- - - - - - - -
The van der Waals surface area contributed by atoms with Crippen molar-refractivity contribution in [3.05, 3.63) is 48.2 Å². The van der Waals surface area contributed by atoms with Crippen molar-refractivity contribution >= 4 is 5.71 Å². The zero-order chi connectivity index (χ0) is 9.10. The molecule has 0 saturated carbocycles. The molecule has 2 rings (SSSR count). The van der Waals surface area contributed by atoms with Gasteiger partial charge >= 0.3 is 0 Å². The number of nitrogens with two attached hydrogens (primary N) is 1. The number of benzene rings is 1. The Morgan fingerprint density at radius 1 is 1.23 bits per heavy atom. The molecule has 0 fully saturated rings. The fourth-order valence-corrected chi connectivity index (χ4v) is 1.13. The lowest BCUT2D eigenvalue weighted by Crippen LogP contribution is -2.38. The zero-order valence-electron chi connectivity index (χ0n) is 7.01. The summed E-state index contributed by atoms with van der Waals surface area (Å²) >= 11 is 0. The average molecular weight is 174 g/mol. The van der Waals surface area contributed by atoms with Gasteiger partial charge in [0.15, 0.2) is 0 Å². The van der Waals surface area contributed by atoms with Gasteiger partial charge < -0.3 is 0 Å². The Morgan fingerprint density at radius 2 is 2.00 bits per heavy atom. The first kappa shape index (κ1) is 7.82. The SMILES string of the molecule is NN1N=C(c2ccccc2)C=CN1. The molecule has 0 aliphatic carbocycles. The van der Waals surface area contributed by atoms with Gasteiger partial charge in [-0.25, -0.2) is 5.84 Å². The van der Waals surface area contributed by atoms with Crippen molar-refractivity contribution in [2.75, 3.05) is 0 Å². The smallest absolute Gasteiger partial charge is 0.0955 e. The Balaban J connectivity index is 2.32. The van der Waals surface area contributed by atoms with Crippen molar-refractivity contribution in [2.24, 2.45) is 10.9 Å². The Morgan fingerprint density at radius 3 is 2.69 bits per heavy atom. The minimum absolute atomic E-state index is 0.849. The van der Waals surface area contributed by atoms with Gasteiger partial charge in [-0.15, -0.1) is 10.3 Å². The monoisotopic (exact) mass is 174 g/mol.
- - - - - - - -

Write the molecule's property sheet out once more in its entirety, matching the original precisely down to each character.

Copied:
The van der Waals surface area contributed by atoms with Crippen molar-refractivity contribution in [3.05, 3.63) is 48.2 Å². The van der Waals surface area contributed by atoms with Crippen molar-refractivity contribution >= 4 is 5.71 Å². The zero-order chi connectivity index (χ0) is 9.10. The molecule has 0 saturated carbocycles. The molecule has 2 rings (SSSR count). The van der Waals surface area contributed by atoms with Gasteiger partial charge >= 0.3 is 0 Å². The number of nitrogens with two attached hydrogens (primary N) is 1. The number of benzene rings is 1. The Morgan fingerprint density at radius 1 is 1.23 bits per heavy atom. The molecule has 0 fully saturated rings. The fourth-order valence-corrected chi connectivity index (χ4v) is 1.13. The lowest BCUT2D eigenvalue weighted by Crippen LogP contribution is -2.38. The zero-order valence-electron chi connectivity index (χ0n) is 7.01. The summed E-state index contributed by atoms with van der Waals surface area (Å²) >= 11 is 0. The average molecular weight is 174 g/mol. The van der Waals surface area contributed by atoms with Gasteiger partial charge in [0.15, 0.2) is 0 Å². The van der Waals surface area contributed by atoms with Gasteiger partial charge < -0.3 is 0 Å². The Morgan fingerprint density at radius 2 is 2.00 bits per heavy atom. The first kappa shape index (κ1) is 7.82. The SMILES string of the molecule is NN1N=C(c2ccccc2)C=CN1. The molecule has 0 aliphatic carbocycles. The van der Waals surface area contributed by atoms with Gasteiger partial charge in [-0.25, -0.2) is 5.84 Å². The van der Waals surface area contributed by atoms with Crippen molar-refractivity contribution in [2.75, 3.05) is 0 Å². The smallest absolute Gasteiger partial charge is 0.0955 e. The Balaban J connectivity index is 2.32. The van der Waals surface area contributed by atoms with Crippen molar-refractivity contribution in [2.24, 2.45) is 10.9 Å². The Morgan fingerprint density at radius 3 is 2.69 bits per heavy atom. The minimum absolute atomic E-state index is 0.849. The van der Waals surface area contributed by atoms with Gasteiger partial charge in [-0.15, -0.1) is 10.3 Å². The monoisotopic (exact) mass is 174 g/mol.